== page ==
Comparing a company to its competitors can be tough, but with just three great metrics, you can get an idea for management's faith in the company's future, and gauge how well they are managing the operations and finances.
Those three metrics are operating margin, debt-to-equity ratio, and inside ownership. Today we'll look at the hotel industry. After the table, we'll talk about what these numbers tell us:
|Operating Margin||Debt-to-Equity Ratio||Inside Ownership|
|InterContinental Hotels Group (NYSE: IHG )||31.1%||0.74||1.1%|
|Choice Hotels International (NYSE: CHH )||28.4%||1.01||47.9%|
|Starwood Hotels and Resorts Worldwide (NYSE: HOT )||13.1%||1.05||10.3%|
|Marriott International (NYSE: MAR )||26%||0.50||22.8%|
Source: Yahoo! Finance.
A company's operating margin tells you how much revenue it retains after all the operating expenses are taken out, which speaks to its efficiency.
Most of these companies have more franchise locations than hotels that they actually own. That's why they're able to come out on the bottom line with such great margins, like InterContinental -- more than 99% of its 4,506 branded hotels across the globe are franchised. Meanwhile, only 46% of Starwood's properties are franchised.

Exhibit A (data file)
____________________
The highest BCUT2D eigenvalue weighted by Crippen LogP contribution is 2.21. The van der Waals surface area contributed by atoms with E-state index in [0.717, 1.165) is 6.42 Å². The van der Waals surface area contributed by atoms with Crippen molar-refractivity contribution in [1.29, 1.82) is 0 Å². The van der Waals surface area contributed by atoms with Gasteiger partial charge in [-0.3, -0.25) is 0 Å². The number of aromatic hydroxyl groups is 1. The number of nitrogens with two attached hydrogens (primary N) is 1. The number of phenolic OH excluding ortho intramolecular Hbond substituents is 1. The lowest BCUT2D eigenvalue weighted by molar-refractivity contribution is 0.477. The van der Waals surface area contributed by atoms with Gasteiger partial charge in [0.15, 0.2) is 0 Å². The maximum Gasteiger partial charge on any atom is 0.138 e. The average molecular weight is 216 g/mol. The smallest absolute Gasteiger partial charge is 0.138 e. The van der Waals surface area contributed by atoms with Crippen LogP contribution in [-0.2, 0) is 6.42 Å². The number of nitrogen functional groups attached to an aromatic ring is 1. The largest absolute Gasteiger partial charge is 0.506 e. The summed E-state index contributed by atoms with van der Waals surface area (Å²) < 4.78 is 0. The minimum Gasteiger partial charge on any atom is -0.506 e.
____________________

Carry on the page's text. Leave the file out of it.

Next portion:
It comes down to a difference in business models for this industry, and while it's tough to generalize about which is better, Intercontinental has outperformed Starwood over the last five years by more than 30 percentage points.
This metric measures how a company's shareholder equity compares to its debt obligations. A company with a high ratio has financed a larger part of its growth with debt. This can potentially increase earnings, but also results in a larger, more worrisome debt burden to fulfill if earnings don't materialize.
Owning and leasing hotels can be very expensive and lead to massive amounts of debt. Again, the difference in business models shows here, with Marriott -- another company that relies heavily on franchising -- sitting comfortably among competitors.
How much of a company's stock is owned by its executives may not have a totally transparent impact on performance, but it's still an important metric to consider when researching companies. If management is in the same car as you, it's a safe assumption that they'll be less likely to let it crash and burn.
Executives at Choice hold an impressive chunk of outstanding shares -- nearly half, as a matter of fact. Starwood and Marriott are boasting impressive numbers here, too -- typically, anything over 10% is great. InterContinental's executives, on the other hand, don't seem to own much at all. This could leave investors wondering whether management's interests for the company are aligned with their own.
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